This is how the political becomes personal. Not just in the courtrooms and the Congress floor, where women’s bodies are regulated and scrutinized and controlled, but in the living rooms and kitchen tables all over America. Trump’s rhetoric is unacceptable to me at my core — and yet, some of the closest people to me are his champions.
Politics can be divisive, but really they’re just lines drawn in the sand. These divisions appear as assured as a horse’s reins tied to a plastic chair. It’s the illusion of restraint that keeps him immobile, but the reality is, he can move at any time. Politics occasionally functions as this veiled illusion, a charade; but then again, in other ways it doesn’t. Language is real. Laws are real.
There are fundamental realities that separate us: real issues of health care, reproductive rights, and racial and religious discrimination, not to mention foreign relations, that can and will affect our day to day. When racist and misogynistic rhetoric is slowly accepted and even celebrated, the shock factor dissipates. Divisive semantics become the norm. But is it really possible to get used to it, to become numb to it? To quote Elie Wiesel, “We must take sides. Neutrality helps the oppressor, never the victim. Silence encourages the tormentor, never the tormented.”
Back in the ball, we noticed a long line in the center of the room with nearly a hundred people waiting to take a photograph next to a sign with the presidential seal on it. A sign, we all laughed. Why would they do that? “Because some people have no identity,” Toby remarked.
We marveled over the evening “entertainment” or lack thereof, the miniature food buffet that consisted of crudités with cheese cubes and brie (but no cheese knife), and bodega-buffet style pasta. We commiserated over the overpriced drinks with light pours and the absence of a single chair in the entire convention center. “It’s like going to a carnival or a circus,” he laughed. Basically, we connected, as human beings, as new friends. And somehow, despite my best efforts not to, I was enjoying myself.
Toby introduced me to his date for the evening: a young, openly gay Texan woman. (We’ll call her Michelle.) “It’s hard living in Texas when so many people tell you that you’re living in sin. Even my friends say they’ll pray for me because I’m gay,” she told me. At this, my mother took her arm, patted it, and said “That’s not right. Don’t let them make you feel ashamed for who you are.”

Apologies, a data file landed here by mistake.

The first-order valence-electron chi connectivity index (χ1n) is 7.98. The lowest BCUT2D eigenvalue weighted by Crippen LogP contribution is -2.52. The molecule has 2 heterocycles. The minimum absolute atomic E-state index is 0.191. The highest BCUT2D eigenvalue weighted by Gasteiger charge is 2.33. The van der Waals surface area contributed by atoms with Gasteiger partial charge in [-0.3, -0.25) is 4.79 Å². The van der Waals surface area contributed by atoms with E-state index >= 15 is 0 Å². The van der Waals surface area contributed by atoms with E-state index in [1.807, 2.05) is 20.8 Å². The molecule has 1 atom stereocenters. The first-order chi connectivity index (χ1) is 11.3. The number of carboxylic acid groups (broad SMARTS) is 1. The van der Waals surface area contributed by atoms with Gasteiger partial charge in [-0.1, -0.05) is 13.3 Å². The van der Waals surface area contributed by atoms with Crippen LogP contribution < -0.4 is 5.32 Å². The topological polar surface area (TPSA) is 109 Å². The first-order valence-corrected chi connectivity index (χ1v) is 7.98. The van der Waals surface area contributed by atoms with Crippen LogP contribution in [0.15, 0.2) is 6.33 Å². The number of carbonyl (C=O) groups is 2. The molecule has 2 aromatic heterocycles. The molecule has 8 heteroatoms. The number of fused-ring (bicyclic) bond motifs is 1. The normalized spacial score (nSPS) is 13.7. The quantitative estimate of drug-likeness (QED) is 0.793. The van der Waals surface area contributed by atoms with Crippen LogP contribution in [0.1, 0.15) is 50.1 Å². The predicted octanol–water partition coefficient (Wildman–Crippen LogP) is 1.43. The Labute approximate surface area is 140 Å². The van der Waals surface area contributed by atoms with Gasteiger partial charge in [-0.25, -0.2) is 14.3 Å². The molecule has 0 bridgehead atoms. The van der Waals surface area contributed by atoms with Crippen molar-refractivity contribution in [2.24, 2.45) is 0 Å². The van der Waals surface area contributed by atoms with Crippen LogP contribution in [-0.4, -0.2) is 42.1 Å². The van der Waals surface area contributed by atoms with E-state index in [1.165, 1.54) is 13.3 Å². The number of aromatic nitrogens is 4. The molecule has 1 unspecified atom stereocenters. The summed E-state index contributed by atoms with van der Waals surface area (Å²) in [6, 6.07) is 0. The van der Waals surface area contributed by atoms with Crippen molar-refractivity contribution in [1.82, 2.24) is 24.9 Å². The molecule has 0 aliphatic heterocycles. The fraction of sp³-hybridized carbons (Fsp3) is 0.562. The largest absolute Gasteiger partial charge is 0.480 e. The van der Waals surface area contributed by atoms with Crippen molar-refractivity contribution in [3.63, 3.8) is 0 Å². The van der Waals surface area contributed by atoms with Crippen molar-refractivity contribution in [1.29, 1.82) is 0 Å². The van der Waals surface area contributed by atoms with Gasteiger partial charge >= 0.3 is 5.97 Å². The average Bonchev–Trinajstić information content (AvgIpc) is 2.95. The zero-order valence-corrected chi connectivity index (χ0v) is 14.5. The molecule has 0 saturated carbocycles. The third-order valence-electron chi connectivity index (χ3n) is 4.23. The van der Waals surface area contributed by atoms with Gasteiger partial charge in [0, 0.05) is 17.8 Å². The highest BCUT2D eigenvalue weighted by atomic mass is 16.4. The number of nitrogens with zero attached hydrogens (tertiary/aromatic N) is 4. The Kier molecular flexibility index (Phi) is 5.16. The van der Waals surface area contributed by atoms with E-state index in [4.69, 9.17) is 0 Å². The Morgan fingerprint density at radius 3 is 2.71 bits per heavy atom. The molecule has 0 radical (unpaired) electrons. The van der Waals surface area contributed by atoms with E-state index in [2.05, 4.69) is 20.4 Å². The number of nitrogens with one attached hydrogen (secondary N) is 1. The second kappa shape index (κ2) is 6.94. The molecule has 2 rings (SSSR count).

I had, and probably always will have, trouble reconciling all this. My mother, comforting a woman ostracized for her sexual identity, voted for a vice president who believes that being gay is a choice. How can the same woman, who speaks with passionate fury against the injustice of working women, the poor, the elderly, possibly be a fan of Donald Trump?
During the course of our conversations, Toby and Michelle admitted the unexpected: they had both voted for Hillary. “Why are you here then?” I asked Michelle. Looking me in the eyes, she simply replied, “Because it’s a historical moment.”
When the Trumps finally made their entrance and took their first dance together on the stage, Frank Sinatra’s “My Way” played on the speakers. I felt a jolt and shudder run through my body when I heard the opening lines “And now the end is near.” The atmosphere of the entire evening felt like an ethereal episode of The Twilight Zone, and I couldn’t help but wonder: is this real life?
Yes. Yes, it is real life.
“What a beautiful post-apocalyptic evening,” Toby said at one point, as we walked arm and arm through the crowd.
I stood next to my mother the entire evening. Our bond goes beyond divisive lines in the sand. Family will always trump politics, or at least, that evening it did. But I still can’t shake the eery feeling lingering from that night. The song felt like a foreshadowing of the future to come: babies kept in cages at the border, racist and sexist slurs becoming the norm from the highest person in power, fear of nuclear war with Iran, refusal to accept the rapid global climate crisis, impeachment (and eventual acquittal). The last three years can be summed up as one of increasing anxiety and fear. As a nation, we feel the instability — and that translates to our personal, emotional selves, too.
Now in 2020, we’re at the start of what is, undoubtedly, the most important election year of the current century. In our modern age of anxiety, what will happen if we choose to let ‘fear’ win again? What will happen if we choose to let certain groups chisel away at Roe v Wade until women’s rights are setback nearly 50 years?
If, as Adrienne Rich said, the personal is political, then we also must become invested in the outcome of the collective, too. We may not know or even understand the full story, but our intuition is stronger than we think. One way or another, we’re all connected. So how can we usher in a new sense of hope and find unity — even in the face of fear — once again?
Parts of this story were originally published on Culture Trip.